Welcome to the latest edition of our Ocracoke Newsletter.
Just across Ocracoke Inlet, to the south, lies Portsmouth Island.
Path from Haulover Dock on Portsmouth Island:
As many of you know, Portsmouth village is now abandoned. Established as a town in 1753 by the North Carolina Assembly, Portsmouth was one of the largest settlements on the Outer Banks by 1770. By the mid 1800’s residents numbered 685.
Portsmouth Island Post Office, 1930’s:
Portsmouth Island Post Office, 2000:
Because of Ocracoke Inlet’s proximity to the northern end of Portsmouth Island and the growth of the nation’s shipping industry Portsmouth came to be one of the principal “lightering” villages along the east coast. Here larger, heavily laden ships would transfer their cargo to smaller-draft vessels piloted by islanders to be transported to destinations on the mainland of North Carolina.
Changes were in store for Portsmouth, however. After 1860 several events conspired to strip this island of its lifeblood. A number of residents left Portsmouth during the Civil War as Union forces invaded. Many never returned. Additionally, a hurricane had opened a deeper inlet at Hatteras in 1846 and at about the same time Ocracoke Inlet shifted closer to Ocracoke.
By the early part of the twentieth century the population of Portsmouth was in steady decline. Hurricanes in 1899, 1933 and 1944 also took their toll. By 1956 the island counted only 17 residents.
It was at this time that Ocracoke was moving towards becoming a popular vacation spot. Private ferry service across Hatteras Inlet was begun in 1950 by Frazier Peele and the state of North Carolina purchased his operation seven years later. At about the same time the road from the ferry to the village of Ocracoke was constructed. As Ocracoke thrived Portsmouth declined even further. Without paved roads, electricity, ferry service, telephones or other ties to the outside world the village lost even more residents. By the early 1970’s only three people remained on the island. When Henry Pigot died in 1971 Marion Gray Babb and Elma Dixon, the last residents, left their homes to live on the mainland.
In 1976 Portsmouth was included in the Cape Lookout National Seashore. Since then much has been done to preserve many of the outstanding buildings still remaining.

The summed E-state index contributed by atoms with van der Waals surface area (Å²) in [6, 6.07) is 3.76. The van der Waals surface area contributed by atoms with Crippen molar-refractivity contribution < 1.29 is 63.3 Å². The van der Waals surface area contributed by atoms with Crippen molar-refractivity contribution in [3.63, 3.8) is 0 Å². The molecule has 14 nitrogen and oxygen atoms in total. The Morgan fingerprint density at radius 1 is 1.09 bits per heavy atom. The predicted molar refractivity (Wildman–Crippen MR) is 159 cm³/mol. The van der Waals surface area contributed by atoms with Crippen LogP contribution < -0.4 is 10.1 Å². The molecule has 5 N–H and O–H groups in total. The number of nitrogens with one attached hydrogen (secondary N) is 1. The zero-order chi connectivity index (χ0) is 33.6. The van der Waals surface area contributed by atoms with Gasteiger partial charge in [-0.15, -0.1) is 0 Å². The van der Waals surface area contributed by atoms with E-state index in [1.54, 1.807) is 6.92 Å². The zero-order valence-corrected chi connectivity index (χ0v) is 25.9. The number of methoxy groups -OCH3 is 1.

Saturday, April 29 saw over 150 people return for the Portsmouth Island Homecoming. Former residents, family and friends arrived by boat all morning and the village was again alive with people walking along the paths, visiting family cemeteries and touring island homes and other buildings.
Today only about two dozen structures remain standing, among them the Post Office, the Schoolhouse, the Life Saving Station and the Methodist Church. Several of the homes are freshly painted and sport new roofs while others are near collapse. To everyone’s delight the Church has been stabilized and the windows have been restored.
Portsmouth Island Methodist Church, 1930’s:
Portsmouth Island Methodist Church, 2000:
At 11 o’clock the church bell pealed. For many years Henry Pigot had the duty of ringing the bell. Fittingly, on this day one of Henry’s relatives was on hand for the task. Visitors quickly gathered inside for singing and sharing of island memories.
Dot Salter Willis recounted the island’s history and Jesse Lee Babb recognized island families and their guests. Only nine people living today were born on Portsmouth. Due to health and age many of those were unable to make the long journey home. Dot and Jesse Lee were the only two native islanders in attendance. Jesse Lee was the last baby born on the island and one of the last students to attend school there. When the class size dwindled below three the state of North Carolina closed the school.
Portsmouth Island Scene with Jesse Babb House in foreground:
Following the church service we all gathered on the grounds for a pot-luck dinner, complete with fried chicken, ham, turkey and several kinds of potato salad. It was a time to relax, visit with family and friends and savor memories and stories of a time and a place now changed forever.
My father lived on Portsmouth in 1915-1916 when my grandfather was stationed at the Life Saving Station there.